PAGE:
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Identify slow external services and dependencies


By the end of this tutorial, you will:

  • Understand how to use the external services UI
  • Identify any slow external services such as API calls
  • Review transaction-level performance
Screenshot showing the opening map for external services

Why look at external services

The external services feature allows you to observe the upstream and downstream activity of a service. Those upstream or downstream external services may be your own services you instrumented or third-party services and API calls. When these external services have a slow response time, they hold your app up causing slowness.

Identify slow external services

Let's take a look at how to identify slow external services:

Navigate to the external services UI: Go to one.newrelic.com > (select an app) > Monitor > External services. Toggle Show new view in the top left if not already enabled and then click Map in the top right.

Your application’s dependencies, also known as upstream dependencies, are listed on the left. On the right are services that depend on your application, known as downstream services. You can see which services are healthy as well as the throughput and time consumption for each service. You can select a service to see more detailed information on that service.

Hover over all your upstream dependencies, and try to identify any that have a high response time or trace count. Pay specific attention to any that have signifigant spikes in their recent history. If you find a suspicous service, drill in deeper by hovering over it and selecting the View traces button. This new pane displays information about that transactions trace, which records the available function calls, database calls, and external calls of that transaction.

There are various ways to use the information provided by this page, so feel free to explore. Here's an example workflow:

  1. Look for the thickest and darkest line on the map and follow it to its upstream or downstream service.

  2. Click on the upstream or downstream vertex.

  3. View a breakdown of transactions between the two services.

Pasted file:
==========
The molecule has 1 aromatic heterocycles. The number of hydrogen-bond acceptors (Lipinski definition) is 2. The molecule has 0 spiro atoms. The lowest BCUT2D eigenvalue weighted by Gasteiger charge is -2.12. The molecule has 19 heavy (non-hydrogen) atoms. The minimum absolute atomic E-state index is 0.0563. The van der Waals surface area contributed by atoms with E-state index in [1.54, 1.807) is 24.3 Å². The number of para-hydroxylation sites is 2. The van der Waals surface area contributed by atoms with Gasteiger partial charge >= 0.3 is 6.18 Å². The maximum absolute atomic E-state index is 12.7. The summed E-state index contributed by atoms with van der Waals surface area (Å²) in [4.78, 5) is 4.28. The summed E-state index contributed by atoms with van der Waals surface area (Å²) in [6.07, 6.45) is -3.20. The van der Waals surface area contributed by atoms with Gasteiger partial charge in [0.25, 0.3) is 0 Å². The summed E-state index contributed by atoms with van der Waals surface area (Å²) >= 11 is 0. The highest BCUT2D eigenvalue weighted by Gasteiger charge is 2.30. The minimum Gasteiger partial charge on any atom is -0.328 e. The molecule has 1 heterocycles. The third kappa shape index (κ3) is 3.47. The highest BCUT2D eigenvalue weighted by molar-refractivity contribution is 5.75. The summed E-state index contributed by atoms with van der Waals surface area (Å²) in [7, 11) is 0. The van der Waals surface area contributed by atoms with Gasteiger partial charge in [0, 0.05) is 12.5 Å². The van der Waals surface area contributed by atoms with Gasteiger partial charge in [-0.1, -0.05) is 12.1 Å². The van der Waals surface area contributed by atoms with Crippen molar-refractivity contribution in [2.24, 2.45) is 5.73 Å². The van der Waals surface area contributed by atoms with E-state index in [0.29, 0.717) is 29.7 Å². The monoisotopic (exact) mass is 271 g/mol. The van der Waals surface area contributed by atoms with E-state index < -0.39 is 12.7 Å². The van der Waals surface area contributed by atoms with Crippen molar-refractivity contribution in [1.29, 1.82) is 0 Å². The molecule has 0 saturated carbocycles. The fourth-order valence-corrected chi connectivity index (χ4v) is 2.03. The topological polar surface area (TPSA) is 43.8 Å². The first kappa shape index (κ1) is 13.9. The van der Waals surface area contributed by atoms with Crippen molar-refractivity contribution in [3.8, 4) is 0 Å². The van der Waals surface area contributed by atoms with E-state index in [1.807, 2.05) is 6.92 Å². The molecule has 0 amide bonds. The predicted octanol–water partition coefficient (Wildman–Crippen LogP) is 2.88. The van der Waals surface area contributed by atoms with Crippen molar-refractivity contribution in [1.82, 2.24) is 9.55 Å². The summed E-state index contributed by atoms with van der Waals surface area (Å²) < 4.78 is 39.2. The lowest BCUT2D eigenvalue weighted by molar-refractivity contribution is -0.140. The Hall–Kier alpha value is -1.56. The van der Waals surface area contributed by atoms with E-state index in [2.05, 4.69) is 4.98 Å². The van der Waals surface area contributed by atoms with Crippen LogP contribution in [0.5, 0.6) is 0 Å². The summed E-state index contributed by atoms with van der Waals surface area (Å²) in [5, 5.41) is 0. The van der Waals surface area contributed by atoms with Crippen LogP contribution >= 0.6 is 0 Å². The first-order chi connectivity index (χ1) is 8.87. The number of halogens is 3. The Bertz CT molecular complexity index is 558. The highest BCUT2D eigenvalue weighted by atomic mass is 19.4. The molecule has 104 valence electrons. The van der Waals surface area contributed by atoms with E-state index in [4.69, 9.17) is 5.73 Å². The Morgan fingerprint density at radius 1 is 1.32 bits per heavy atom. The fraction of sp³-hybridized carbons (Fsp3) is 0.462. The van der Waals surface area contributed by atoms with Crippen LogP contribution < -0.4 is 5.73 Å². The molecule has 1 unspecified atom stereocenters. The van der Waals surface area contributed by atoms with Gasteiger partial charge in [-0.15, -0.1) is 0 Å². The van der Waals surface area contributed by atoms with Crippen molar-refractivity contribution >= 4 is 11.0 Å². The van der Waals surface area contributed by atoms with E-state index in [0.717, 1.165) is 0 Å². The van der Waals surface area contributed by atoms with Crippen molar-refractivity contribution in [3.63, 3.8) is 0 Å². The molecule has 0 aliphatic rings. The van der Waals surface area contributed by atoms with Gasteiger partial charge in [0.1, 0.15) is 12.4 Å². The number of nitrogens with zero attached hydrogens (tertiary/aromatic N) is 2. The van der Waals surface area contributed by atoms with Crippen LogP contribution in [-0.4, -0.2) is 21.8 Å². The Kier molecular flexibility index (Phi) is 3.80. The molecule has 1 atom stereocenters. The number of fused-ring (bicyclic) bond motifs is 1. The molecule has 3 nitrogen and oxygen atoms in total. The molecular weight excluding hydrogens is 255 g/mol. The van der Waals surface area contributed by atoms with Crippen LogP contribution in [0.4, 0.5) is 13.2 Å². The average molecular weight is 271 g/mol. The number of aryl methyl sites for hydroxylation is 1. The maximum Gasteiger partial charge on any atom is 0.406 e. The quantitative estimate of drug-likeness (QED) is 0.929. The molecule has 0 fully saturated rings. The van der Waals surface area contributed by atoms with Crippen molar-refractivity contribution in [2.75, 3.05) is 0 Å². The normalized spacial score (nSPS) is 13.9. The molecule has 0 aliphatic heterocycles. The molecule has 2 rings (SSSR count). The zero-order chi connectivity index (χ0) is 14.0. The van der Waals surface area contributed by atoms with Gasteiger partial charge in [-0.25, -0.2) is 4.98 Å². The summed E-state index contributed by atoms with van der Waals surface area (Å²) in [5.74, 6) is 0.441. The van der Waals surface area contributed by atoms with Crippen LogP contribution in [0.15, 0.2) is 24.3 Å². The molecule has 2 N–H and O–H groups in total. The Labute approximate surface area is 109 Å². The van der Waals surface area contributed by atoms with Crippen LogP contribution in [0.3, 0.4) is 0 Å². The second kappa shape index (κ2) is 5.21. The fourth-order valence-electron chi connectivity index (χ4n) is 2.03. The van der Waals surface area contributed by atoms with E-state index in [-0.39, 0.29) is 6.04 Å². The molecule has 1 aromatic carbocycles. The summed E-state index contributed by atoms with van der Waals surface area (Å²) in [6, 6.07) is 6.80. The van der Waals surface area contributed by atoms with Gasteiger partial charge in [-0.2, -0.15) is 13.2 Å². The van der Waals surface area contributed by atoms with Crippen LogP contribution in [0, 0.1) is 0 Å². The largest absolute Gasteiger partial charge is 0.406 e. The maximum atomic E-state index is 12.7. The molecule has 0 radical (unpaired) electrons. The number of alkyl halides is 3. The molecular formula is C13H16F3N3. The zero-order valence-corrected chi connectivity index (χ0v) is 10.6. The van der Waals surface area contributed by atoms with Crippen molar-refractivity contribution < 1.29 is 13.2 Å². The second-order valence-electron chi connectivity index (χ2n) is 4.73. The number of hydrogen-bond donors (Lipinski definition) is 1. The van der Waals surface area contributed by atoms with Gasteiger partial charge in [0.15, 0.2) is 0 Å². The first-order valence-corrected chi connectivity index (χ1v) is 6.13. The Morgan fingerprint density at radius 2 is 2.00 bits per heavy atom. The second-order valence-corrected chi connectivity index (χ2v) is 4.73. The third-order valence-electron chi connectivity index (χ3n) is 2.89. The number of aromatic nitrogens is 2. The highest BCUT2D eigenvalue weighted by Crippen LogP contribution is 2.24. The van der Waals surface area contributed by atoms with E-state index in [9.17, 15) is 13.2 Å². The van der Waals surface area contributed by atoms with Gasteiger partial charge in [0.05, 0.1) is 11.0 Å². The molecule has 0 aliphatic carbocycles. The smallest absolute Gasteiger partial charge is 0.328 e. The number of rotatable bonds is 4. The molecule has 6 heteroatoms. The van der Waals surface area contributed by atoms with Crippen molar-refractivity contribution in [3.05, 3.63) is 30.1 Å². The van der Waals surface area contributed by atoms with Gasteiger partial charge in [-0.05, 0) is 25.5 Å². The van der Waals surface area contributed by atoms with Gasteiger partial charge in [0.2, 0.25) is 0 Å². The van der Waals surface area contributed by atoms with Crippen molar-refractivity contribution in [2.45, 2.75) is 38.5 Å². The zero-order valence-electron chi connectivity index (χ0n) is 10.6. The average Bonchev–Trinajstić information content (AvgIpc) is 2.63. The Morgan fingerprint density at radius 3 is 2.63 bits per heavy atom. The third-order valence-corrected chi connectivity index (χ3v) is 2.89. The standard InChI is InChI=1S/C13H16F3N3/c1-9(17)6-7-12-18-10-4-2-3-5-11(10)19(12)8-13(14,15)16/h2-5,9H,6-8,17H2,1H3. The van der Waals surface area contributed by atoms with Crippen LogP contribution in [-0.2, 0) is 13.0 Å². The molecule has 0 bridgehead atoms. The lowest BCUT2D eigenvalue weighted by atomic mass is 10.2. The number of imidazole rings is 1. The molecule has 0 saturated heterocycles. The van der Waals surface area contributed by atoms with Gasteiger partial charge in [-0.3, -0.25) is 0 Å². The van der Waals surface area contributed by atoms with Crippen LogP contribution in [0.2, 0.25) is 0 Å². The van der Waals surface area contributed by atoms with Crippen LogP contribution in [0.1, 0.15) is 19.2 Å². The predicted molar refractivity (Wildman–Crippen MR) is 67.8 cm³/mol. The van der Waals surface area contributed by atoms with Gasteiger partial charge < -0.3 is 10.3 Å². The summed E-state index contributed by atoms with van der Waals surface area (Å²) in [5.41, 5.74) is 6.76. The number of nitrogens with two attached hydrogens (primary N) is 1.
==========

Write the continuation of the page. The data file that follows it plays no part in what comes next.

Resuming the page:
In this example, one of the thicker edges (lines) goes from the Order-Composer service to the warehouse endpoint in the Order Status service.

  4. If you decide that a particular transaction is taking the most time, click on that transaction to focus specifically on its dependencies.

    In this drill-down view, you can see the transaction between the Order-Composer service and the warehouse endpoint in the Order-Status service.

  5. From any point in this flow, consult the supporting performance charts, which show changes over time.

  6. If you reach a point in the drill-down where you want to see distributed tracing, click List in the upper right, and then click Traces in the table.


    Service maps, like the one used above, are a powerful in understanding the complex relationships within your system. The more services you have instrumented, the more observability into your system you unlock. Learn more about service maps.

The map view in the previous steps is great for a visual view of your system, but if you're struggling to identify your problematic external service the list view might be more helpful by providing data in graphs and tables.

First navigate to the list view by selecting List in the top right. This page shows various tables and graphs you can use to identify slow external services. You'll use this page to triage your services:

  1. Take a look at the Response time graph. This shows your five slowest external services. Take note that while these are your slowest, they are only slow relative to the rest of your services. They might not be slow enough to cause disruption to your app.
  2. Take a look at the Traced error count. Are there are a large amount of errors? If so, what service are they coming from?
  3. In the bottom table, sort the services by % change. This will show your services ranked by how much their duration or traces called have changed recently. Are there any services that have a drastic uptick recently?

Drill deeper into any services identified above by selecting View traces next to that services name in the bottom table. Use this information to replace those services, optimize API calls, or distribute loads across your your services

Check your work

You’ve scoped out the problem, now time to identify a solution. Your fix will be specific to your issue, but here are a few examples:

  • You realize you're calling an API twice on accident. Remove the duplicate call to half your total response time.
  • A specific API call starts to throttle each day around noon, and you realize you reach the free limits of the API at that time each day. Find an alternative API or upgrade your access.
  • Under heavy load, you hit another internal service beyond it's limits resulting in slow response time. Distribute this load across more services or find a way to reduce or optimize your load.

Push your fix to development, then run a typical load test to get a sense for how your app will run in production.

As you monitor your external services, keep a close eye on your charts:

  • Are your external services hitting an acceptable response time? You're done!
  • Did they improve? Use what you've learned to figure out why they improved beyond normal.
  • Are you still seeing slow response times? Maybe there's a database problem, or maybe your transactions are running slowly:

1Prepare to triage your application

2Identify problematic transactions

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